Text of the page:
The Digital Divide
It is an undeniable fact that the new ICTs are now virtually everywhere and they are affecting our lives in unprecedented ways. And as almost everything in this world, they have both positive and negative aspects. For the former we can mention the belief and hope that they can help solving the various societal problems within the scope of the international development goals, such as poverty and education to name a few (Heeks, 2018, p.2). For the latter, we can claim that ICTs have done nothing towards a more just society, and in a way, they have even increased inequality (Unwin, 2017a, p.1). In this post we will focus on the negative aspects and the perceived inequalities of ICTs in development (ICT4D), and we will discuss the modern issue of the ‘Digital Divide’, as it is a fact that even today “3,7 billion people, the majority of them women, and most in developing countries, are still offline” (UN, 2021). We argue that we need to reflect on Paolo Freire’s famous book and phrase, ‘The Pedagogy of the Oppressed’, and bring him and his theory in today’s digital reality. By that, we suggest that, today, and in this digitally connected world, we need a rather ‘Digital’ Pedagogy of the Oppressed.
After 50 years from the writing of Freire’s modern classic book, unfortunately, within the international development sector, we still talk about tackling the social issue of inequality, and we still have in our globalized societies the social roles of the oppressors and the oppressed. But the bad news is that to this old-school relationships of the oppressors-oppressed that Freire talked about, it was added a new, modern type of social inequality, that is defined by the degree and quality of access of the individual, a social group, or even a nation and a continent to the new ICTs. Additionally, there are also concerns about the degree of digital literacy of the people, or their lack of, which defines their ability to comprehend and use effectively a new technology in order to solve a societal issue. This new form of digital inequality is called ‘The Digital Divide’, and according to Heeks (2018, p.17) it is “the gap between those who has access [to the ICTs] and those who does not”, and it can be found between urban and rural citizens, between developed and developing countries, between educated and uneducated people, and of course between genders (Steele, 2019). Indeed, if we draw again from Heeks, the ‘Digital Poverty’ affects all these people that live in a poor country, while those who take advantage of the benefits of the use of ICTs are mostly “men, younger citizens, ethnic majorities, those without disabilities, and urban dwellers” (Heeks, 2018, p.88).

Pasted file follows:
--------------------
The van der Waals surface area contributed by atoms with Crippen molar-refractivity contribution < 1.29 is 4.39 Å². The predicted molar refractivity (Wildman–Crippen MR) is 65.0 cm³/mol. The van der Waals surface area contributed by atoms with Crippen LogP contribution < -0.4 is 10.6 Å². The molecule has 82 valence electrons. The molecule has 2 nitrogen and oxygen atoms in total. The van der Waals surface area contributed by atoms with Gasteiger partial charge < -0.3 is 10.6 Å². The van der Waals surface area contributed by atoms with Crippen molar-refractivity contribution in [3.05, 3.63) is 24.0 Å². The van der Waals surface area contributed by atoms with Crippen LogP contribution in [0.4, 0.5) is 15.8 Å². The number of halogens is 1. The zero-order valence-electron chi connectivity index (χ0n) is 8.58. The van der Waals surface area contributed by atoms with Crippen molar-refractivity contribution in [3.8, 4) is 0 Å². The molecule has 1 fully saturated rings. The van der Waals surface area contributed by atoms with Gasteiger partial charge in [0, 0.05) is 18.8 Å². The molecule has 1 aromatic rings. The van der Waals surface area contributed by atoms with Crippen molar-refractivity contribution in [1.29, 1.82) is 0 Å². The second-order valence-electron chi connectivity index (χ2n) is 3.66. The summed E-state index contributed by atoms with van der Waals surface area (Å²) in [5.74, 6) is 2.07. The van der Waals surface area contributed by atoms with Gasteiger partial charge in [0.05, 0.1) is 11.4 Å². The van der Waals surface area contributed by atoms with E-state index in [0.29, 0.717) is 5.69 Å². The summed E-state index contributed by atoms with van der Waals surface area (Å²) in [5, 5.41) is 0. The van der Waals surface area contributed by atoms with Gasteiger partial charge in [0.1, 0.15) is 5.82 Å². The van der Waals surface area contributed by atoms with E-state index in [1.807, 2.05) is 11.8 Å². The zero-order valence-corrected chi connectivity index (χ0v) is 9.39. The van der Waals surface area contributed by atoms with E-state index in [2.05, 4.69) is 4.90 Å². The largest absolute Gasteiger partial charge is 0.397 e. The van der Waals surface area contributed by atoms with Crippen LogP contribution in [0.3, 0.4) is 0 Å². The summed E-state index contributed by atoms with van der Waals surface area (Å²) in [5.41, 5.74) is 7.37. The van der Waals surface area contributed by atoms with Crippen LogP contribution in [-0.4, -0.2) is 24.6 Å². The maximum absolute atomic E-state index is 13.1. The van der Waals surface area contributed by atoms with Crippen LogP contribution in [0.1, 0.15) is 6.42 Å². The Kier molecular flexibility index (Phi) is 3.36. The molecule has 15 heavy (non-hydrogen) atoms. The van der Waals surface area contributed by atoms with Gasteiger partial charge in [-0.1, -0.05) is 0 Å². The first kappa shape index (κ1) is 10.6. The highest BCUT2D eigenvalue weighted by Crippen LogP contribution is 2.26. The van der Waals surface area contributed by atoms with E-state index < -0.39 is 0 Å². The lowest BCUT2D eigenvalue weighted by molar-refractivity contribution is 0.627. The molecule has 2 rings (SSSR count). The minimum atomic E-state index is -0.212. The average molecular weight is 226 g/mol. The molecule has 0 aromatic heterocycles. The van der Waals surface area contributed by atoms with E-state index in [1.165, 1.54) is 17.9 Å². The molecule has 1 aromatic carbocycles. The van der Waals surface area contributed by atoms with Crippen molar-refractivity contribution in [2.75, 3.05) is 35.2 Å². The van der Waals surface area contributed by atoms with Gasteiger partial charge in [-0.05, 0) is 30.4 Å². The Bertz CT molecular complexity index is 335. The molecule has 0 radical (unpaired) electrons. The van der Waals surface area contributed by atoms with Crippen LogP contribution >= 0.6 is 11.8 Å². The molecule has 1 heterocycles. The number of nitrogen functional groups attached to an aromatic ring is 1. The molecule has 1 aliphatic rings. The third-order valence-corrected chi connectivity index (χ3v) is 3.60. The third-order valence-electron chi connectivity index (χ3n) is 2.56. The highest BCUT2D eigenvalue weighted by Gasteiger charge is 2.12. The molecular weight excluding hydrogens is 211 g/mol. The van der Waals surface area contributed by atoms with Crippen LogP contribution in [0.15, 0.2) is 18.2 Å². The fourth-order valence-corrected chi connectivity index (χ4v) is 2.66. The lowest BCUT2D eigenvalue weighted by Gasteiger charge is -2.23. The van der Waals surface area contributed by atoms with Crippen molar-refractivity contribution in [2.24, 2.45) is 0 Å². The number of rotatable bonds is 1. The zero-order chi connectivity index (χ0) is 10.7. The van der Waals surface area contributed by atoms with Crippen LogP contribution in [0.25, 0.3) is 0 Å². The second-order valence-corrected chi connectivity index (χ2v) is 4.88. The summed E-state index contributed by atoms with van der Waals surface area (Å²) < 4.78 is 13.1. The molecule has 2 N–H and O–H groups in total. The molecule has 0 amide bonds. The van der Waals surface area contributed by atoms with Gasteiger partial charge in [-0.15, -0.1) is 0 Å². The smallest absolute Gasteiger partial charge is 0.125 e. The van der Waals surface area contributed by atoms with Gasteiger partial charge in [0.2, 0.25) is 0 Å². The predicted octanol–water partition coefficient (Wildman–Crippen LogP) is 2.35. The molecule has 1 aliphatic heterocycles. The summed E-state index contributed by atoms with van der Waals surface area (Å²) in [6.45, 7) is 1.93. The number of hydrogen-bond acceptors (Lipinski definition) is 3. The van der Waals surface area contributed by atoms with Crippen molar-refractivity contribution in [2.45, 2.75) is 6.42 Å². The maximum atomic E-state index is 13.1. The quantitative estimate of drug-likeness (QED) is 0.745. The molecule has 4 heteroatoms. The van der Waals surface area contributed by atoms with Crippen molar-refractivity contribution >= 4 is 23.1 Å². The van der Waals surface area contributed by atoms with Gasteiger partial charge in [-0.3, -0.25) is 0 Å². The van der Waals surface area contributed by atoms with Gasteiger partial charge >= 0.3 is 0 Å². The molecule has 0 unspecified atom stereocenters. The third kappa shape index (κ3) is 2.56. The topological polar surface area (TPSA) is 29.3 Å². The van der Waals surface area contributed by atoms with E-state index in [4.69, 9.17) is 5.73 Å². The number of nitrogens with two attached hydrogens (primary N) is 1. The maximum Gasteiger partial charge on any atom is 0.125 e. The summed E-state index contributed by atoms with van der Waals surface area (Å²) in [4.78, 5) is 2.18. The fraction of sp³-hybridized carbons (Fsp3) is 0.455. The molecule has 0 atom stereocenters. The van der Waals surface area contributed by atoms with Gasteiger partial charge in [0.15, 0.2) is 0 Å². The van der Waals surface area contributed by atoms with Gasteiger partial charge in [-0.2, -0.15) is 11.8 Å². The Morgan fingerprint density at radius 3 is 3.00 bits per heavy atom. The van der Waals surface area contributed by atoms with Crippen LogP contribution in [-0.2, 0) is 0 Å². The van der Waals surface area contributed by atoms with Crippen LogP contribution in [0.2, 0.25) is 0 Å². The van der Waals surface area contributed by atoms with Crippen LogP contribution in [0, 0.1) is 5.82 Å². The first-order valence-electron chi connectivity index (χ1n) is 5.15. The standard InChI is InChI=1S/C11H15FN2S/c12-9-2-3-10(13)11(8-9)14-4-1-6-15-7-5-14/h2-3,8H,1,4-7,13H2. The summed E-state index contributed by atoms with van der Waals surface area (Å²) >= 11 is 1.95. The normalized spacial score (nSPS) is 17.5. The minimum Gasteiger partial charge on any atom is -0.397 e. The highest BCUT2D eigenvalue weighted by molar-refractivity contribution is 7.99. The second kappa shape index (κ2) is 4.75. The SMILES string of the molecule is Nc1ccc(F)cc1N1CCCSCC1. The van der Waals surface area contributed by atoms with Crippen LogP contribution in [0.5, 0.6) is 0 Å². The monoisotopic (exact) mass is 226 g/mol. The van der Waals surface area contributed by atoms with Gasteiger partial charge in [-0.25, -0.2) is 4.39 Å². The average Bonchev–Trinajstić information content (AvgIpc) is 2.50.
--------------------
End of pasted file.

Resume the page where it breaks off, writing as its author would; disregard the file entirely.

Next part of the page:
In that sense, the people that stay behind in this digital (r)evolution, are less privileged than those who are using successfully the new technologies, and thus, this situation makes us understand that the state or process of ‘dehumanization’ that Freire talked about is still relevant. According to Freire (2000, p.44), dehumanization “is not a given destiny but result of an unjust order that engenders violence in the oppressors, which in turns dehumanizes the oppressed”. In the case of our Digital Divide, we could argue that those who are excluded from the benefits of the use of ICTs, and still face poverty and inequality, have the role of the oppressed, and consequently, the role of the oppressor goes to the stakeholders that design development projects and “think about and implement ICTs policies and practices” (Unwin, 2017a, p.2). In fact, they must be convinced to change their mentalities and ways of thinking and acting within the development sector, in order to allow the world’s poorest and marginalized to be included as beneficiaries of the new technologies (ibid., p.2), and thus to be liberated. Indeed, that is what Unwin (ibid., p.14) claims to be the modern approach that sees ‘development’ only for economic growth, that at the end, it results in even more poverty and inequality, and thus, the dehumanization of the poor. Consequently, that is why the stakeholders of the ICT4D projects, as the decision makers of that type of development, can be seen as the modern Freirian oppressors whose decisions dehumanize the oppressed. Of course, the word ‘violence’, that Freire uses as a unifying force between the oppressors and the oppressed, may raise some readers’ objections, but nevertheless, violence can have many faces, and it does not have only to be a physical one. It can have other forms, like economic, political, and above all, psychological, which can all have material consequences in the lives of the poor.